Humans are physically small, but as the effects of climate change make abundantly clear, we have an outsized impact on the Earth. These very obvious effects of human influence began just a couple hundred years ago with the Industrial Revolution, but new research in the journal Science suggests that our profound impact on the natural world isn’t a recent phenomenon. In the paper, a team of scientists argue that humans whittled down the average size of mammals all over the world.

The paper, published on Friday, shows that the largest mammals on Earth began to go extinct when humans arrived on the scene, slowly but surely driving down the average size of mammals on earth from 200 pounds to 15 pounds. The study’s authors, led by Felisa Smith, Ph.D., a professor of biology at the University of New Mexico, argue that the loss of the largest land mammals on Earth also contributed to reshaping the environment because these larger animals filled important ecological niches that they left empty when they went extinct.

Researchers suspect that human hunters, preferring bigger game, pushed large mammals to extinction.

To conduct this study, Smith and her colleagues analyzed mammal fossils from five different periods over the 65 million years of mammal history, with each period corresponding to a different level of human expansion around the world. They found a clear correlation between the growing numbers and extent of human populations and the shrinking average size of large land mammals.

The team suspects that human preferences for hunting larger animals contributed to the steady decline and extinction of large prehistoric animals like the giant sloth, the mastodon, the woolly mammoth, and the short-faced bear. The reasoning for this preference, they suggest, is that it’s more efficient to hunt one large animal than a bunch of smaller animals. And while these larger mammals had gotten along quite well before humans entered the picture, the arrival of Homo sapiens spelled their demise.

“Taken as a whole, over 65 million years, being large did not increase mammals’ extinction risk. But it did when humans were involved,” Smith told NPR on Thursday.

It wasn’t just human hunting that drove the extinction of bigger animals, though. Humans have a long history of modifying the natural environment in ways that degrade it for other animals, for example burning forests or grasslands to grow crops or flush out prey. In the process of doing these short-term activities, humans made habitats unsuitable for the large mammals that once called them home.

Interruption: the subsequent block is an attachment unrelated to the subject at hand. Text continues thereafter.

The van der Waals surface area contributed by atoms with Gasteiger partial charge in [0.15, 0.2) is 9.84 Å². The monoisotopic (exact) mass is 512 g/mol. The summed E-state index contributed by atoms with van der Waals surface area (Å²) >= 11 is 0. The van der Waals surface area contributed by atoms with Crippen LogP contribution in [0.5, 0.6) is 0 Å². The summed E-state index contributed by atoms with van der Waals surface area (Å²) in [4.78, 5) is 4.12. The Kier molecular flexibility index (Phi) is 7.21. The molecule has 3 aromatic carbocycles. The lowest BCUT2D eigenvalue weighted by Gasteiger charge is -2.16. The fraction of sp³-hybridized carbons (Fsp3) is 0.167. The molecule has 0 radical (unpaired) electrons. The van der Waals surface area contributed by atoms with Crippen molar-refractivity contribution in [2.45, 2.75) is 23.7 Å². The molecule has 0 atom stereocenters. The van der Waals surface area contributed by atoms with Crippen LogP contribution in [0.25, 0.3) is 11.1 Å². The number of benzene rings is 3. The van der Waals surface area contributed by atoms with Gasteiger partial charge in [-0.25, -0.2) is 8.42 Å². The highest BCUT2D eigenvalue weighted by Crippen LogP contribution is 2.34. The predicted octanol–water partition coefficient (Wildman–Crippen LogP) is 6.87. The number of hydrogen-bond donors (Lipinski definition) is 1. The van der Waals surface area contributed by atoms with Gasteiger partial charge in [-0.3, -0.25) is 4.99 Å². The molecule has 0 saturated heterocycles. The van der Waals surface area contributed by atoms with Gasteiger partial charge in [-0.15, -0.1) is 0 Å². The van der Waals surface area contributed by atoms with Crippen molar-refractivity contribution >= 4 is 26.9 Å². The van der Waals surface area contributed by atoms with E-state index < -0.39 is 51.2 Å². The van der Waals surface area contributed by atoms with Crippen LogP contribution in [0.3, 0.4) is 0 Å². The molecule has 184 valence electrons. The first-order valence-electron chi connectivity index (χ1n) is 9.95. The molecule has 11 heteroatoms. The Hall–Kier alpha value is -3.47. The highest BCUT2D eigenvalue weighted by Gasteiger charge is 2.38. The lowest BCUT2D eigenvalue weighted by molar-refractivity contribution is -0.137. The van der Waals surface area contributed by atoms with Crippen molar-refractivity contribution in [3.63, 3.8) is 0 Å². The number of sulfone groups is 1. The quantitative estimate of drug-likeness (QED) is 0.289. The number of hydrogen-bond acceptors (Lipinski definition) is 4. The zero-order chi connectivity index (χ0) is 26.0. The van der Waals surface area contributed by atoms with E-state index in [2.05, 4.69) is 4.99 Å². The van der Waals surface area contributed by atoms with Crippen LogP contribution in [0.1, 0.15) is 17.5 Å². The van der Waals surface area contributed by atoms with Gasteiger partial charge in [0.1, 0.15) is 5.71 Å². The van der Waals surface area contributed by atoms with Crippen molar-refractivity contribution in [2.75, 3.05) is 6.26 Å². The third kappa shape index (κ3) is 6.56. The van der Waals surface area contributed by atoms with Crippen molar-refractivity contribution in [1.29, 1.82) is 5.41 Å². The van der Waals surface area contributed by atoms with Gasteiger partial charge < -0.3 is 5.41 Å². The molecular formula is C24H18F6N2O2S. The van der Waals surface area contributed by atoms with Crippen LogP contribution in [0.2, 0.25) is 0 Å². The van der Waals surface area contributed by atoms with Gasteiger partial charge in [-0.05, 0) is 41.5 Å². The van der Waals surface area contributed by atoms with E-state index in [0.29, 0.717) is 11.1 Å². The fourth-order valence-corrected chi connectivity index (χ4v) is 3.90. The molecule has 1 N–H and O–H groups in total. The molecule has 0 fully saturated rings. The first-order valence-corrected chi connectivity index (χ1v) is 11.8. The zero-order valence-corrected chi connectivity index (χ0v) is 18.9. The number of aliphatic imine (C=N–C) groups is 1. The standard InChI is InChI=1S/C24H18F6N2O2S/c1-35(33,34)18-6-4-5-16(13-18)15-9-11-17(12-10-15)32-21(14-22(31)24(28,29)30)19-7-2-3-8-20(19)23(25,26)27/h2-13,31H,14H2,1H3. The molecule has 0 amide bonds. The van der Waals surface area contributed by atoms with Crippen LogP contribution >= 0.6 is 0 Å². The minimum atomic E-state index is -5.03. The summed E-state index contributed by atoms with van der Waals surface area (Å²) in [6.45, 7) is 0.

saber-tooth cat
Saber-tooth cats competed with humans for prey.

Once the large mammals were gone, so were their ecological functions, totally recalibrating the way that energy flowed through the food chain.

In addition to destroying these mammals’ habitats, humans also competed with them for prey — and ultimately out-competed them. By employing weapons and domesticated dogs to increase the success of hunts, humans exploited the smaller mammals that predators like the saber-tooth cat usually ate, pressuring these predators toward extinction even when the humans didn’t directly hunt them.

This pattern hasn’t ended, write the study’s authors. Even though some large mammals still exist, especially in Africa, their numbers are on the decline, and the researchers predict that they will continue to do so.

“Thus, the largest mammal on earth in a few hundred years may well be a domestic cow,” they write.

Abstract: Since the late Pleistocene, large-bodied mammals have been extirpated from much of Earth. Although all habitable continents once harbored giant mammals, the few remaining species are largely confined to Africa. This decline is coincident with the global expansion of hominins over the late Quaternary. Here, we quantify mammalian extinction selectivity, continental body size distributions, and taxonomic diversity over five time periods spanning the past 125,000 years and stretching approximately 200 years into the future. We demonstrate that size-selective extinction was already under way in the oldest interval and occurred on all continents, within all trophic modes, and across all time intervals. Moreover, the degree of selectivity was unprecedented in 65 million years of mammalian evolution. The distinctive selectivity signature implicates hominin activity as a primary driver of taxonomic losses and ecosystem homogenization. Because megafauna have a disproportionate influence on ecosystem structure and function, past and present body size downgrading is reshaping Earth’s biosphere.